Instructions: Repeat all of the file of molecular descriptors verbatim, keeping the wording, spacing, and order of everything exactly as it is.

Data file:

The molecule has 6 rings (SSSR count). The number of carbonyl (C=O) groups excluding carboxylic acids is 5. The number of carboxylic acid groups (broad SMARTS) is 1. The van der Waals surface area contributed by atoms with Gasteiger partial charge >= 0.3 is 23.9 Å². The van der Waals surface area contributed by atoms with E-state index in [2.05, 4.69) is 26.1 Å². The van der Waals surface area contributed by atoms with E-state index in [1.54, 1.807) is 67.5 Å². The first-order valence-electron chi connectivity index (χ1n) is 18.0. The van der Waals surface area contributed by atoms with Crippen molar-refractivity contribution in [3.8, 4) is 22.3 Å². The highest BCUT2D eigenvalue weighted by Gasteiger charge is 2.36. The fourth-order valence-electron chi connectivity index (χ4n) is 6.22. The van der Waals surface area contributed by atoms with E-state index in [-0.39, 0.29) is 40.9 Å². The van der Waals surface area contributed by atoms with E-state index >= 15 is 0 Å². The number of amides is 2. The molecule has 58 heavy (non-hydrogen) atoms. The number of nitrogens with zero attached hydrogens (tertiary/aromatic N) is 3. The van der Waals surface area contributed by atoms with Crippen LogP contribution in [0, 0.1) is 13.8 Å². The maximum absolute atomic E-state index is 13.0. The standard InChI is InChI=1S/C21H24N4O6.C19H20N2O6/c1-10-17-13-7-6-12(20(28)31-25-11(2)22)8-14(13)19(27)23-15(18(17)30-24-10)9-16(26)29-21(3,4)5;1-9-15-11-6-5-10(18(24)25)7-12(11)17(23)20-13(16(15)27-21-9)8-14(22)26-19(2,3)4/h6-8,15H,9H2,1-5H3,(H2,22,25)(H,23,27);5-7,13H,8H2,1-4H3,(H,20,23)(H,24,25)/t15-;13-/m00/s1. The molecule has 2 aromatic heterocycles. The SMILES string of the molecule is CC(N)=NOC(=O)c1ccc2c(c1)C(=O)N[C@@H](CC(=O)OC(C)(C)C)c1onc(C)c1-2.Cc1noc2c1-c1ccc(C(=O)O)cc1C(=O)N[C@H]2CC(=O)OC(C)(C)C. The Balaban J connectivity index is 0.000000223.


The molecule has 6 rings (SSSR count). The number of carbonyl (C=O) groups excluding carboxylic acids is 5. The number of carboxylic acid groups (broad SMARTS) is 1. The van der Waals surface area contributed by atoms with Gasteiger partial charge >= 0.3 is 23.9 Å². The van der Waals surface area contributed by atoms with E-state index in [2.05, 4.69) is 26.1 Å². The van der Waals surface area contributed by atoms with E-state index in [1.54, 1.807) is 67.5 Å². The first-order valence-electron chi connectivity index (χ1n) is 18.0. The van der Waals surface area contributed by atoms with Crippen molar-refractivity contribution in [3.8, 4) is 22.3 Å². The highest BCUT2D eigenvalue weighted by Gasteiger charge is 2.36. The fourth-order valence-electron chi connectivity index (χ4n) is 6.22. The van der Waals surface area contributed by atoms with E-state index in [-0.39, 0.29) is 40.9 Å². The van der Waals surface area contributed by atoms with E-state index >= 15 is 0 Å². The number of amides is 2. The molecule has 58 heavy (non-hydrogen) atoms. The number of nitrogens with zero attached hydrogens (tertiary/aromatic N) is 3. The van der Waals surface area contributed by atoms with Crippen LogP contribution in [0, 0.1) is 13.8 Å². The maximum absolute atomic E-state index is 13.0. The standard InChI is InChI=1S/C21H24N4O6.C19H20N2O6/c1-10-17-13-7-6-12(20(28)31-25-11(2)22)8-14(13)19(27)23-15(18(17)30-24-10)9-16(26)29-21(3,4)5;1-9-15-11-6-5-10(18(24)25)7-12(11)17(23)20-13(16(15)27-21-9)8-14(22)26-19(2,3)4/h6-8,15H,9H2,1-5H3,(H2,22,25)(H,23,27);5-7,13H,8H2,1-4H3,(H,20,23)(H,24,25)/t15-;13-/m00/s1. The molecule has 2 aromatic heterocycles. The SMILES string of the molecule is CC(N)=NOC(=O)c1ccc2c(c1)C(=O)N[C@@H](CC(=O)OC(C)(C)C)c1onc(C)c1-2.Cc1noc2c1-c1ccc(C(=O)O)cc1C(=O)N[C@H]2CC(=O)OC(C)(C)C. The Balaban J connectivity index is 0.000000223.